Can see why folks left that mindset and going deeper and deeper into God's Word for holiness and godliness and ALL things Jesus taught, not just a couple of surface area.
     
  8. thisnumbersdisconnected

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    Great post, Bob. I've known men like him. While the ministry concept sounds good, it loses something in the translation. Thanks.
     
  9. Aaron

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    I think it's because higher education in the last 100 years has simply been a concerted effort to impose Darwinism, Marxism and other destructive, faithless and liberal philosophies.
     
  10. Crabtownboy

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    I agree with the quote below.

     
  11. go2church

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    Bravo, my thoughts exactly
     
  12. MB

    MB
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    You write as though it disgust you that anyone would offer people the chance to know about Christ. What is wrong with doing exactly that Bob?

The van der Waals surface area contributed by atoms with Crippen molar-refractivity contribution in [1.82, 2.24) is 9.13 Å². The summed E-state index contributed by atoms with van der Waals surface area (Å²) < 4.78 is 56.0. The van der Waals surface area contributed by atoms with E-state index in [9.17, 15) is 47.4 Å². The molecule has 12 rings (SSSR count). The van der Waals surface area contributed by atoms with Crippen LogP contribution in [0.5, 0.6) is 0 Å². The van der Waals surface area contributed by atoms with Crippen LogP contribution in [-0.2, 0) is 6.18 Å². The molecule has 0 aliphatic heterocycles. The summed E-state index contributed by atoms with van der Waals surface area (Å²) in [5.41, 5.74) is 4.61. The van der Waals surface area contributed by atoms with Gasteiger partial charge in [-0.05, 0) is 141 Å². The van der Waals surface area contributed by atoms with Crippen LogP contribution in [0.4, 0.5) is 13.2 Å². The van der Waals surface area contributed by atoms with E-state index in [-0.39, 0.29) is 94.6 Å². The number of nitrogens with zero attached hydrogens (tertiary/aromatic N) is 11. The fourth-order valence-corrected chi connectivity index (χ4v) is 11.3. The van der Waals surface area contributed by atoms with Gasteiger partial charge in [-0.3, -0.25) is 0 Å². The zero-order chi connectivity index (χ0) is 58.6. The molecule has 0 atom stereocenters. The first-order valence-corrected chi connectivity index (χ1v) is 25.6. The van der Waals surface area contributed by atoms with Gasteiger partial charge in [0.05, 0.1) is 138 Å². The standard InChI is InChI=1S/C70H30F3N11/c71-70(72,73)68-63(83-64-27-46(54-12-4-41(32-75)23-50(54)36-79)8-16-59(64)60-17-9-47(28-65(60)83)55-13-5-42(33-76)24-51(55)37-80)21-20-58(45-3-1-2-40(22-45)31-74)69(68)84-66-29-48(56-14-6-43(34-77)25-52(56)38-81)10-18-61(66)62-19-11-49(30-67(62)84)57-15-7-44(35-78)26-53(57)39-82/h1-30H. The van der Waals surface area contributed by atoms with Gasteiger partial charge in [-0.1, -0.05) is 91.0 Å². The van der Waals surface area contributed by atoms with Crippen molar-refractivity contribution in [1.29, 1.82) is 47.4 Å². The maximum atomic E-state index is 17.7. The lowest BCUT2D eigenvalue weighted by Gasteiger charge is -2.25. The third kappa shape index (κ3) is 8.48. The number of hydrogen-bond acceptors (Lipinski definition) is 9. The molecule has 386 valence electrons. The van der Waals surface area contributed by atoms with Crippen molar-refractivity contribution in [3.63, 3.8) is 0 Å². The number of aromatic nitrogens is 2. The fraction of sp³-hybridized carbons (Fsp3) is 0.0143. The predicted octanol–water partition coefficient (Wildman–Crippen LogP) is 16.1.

Mar 16:15 And he said unto them, Go ye into all the world, and preach the gospel to every creature.
    Mar 16:16 He that believeth and is baptized shall be saved; but he that believeth not shall be damned.
    MB
     
    #12 MB, Jun 27, 2013
    Last edited by a moderator: Jun 27, 2013
  13. saturneptune

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    My church is in a rural setting, and most of the congregation is above 70. I basically agree with the balanced approach of Dr. Bob. Every local congregation needs members and leaders who have had higher education in Scripture to teach others. That does not mean everyone. Most church members have occupations that are not in the Christian vocation. It is the responsibility of every member to get into the Word and learn, not sit on their behinds for decades and half listen to a sermon once a week without any effort to grow. These are usually the same members that do not participate in ministries of the church, tithe, or show up Sunday or Wednesday night. They are "dead weight" of the local congregation. The years pass, they do nothing, then at some point in time say there are too old to participate in ministries. When the "dead weight" becomes the majority, the church starts its downhill slide.